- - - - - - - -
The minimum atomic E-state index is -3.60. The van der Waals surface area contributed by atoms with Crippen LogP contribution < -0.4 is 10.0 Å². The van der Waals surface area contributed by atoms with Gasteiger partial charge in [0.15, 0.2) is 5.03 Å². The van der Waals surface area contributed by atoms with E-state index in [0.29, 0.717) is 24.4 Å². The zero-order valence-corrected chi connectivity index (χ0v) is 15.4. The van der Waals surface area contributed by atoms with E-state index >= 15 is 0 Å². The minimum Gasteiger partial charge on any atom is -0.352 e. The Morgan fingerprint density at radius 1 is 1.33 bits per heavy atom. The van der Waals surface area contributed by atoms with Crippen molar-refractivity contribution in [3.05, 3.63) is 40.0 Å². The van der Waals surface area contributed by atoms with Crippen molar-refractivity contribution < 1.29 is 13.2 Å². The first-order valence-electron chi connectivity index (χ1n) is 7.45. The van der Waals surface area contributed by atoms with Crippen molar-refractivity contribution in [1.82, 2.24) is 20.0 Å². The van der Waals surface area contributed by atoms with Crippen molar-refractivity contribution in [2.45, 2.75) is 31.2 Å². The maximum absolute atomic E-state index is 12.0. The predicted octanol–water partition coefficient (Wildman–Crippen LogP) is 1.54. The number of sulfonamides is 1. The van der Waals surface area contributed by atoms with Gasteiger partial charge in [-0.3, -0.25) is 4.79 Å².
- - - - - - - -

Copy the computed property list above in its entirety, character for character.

The minimum atomic E-state index is -3.60. The van der Waals surface area contributed by atoms with Crippen LogP contribution < -0.4 is 10.0 Å². The van der Waals surface area contributed by atoms with Gasteiger partial charge in [0.15, 0.2) is 5.03 Å². The van der Waals surface area contributed by atoms with E-state index in [0.29, 0.717) is 24.4 Å². The zero-order valence-corrected chi connectivity index (χ0v) is 15.4. The van der Waals surface area contributed by atoms with E-state index >= 15 is 0 Å². The minimum Gasteiger partial charge on any atom is -0.352 e. The Morgan fingerprint density at radius 1 is 1.33 bits per heavy atom. The van der Waals surface area contributed by atoms with Crippen molar-refractivity contribution in [3.05, 3.63) is 40.0 Å². The van der Waals surface area contributed by atoms with Crippen molar-refractivity contribution < 1.29 is 13.2 Å². The first-order valence-electron chi connectivity index (χ1n) is 7.45. The van der Waals surface area contributed by atoms with Crippen molar-refractivity contribution in [1.82, 2.24) is 20.0 Å². The van der Waals surface area contributed by atoms with Crippen molar-refractivity contribution in [2.45, 2.75) is 31.2 Å². The maximum absolute atomic E-state index is 12.0. The predicted octanol–water partition coefficient (Wildman–Crippen LogP) is 1.54. The number of sulfonamides is 1. The van der Waals surface area contributed by atoms with Gasteiger partial charge in [-0.3, -0.25) is 4.79 Å².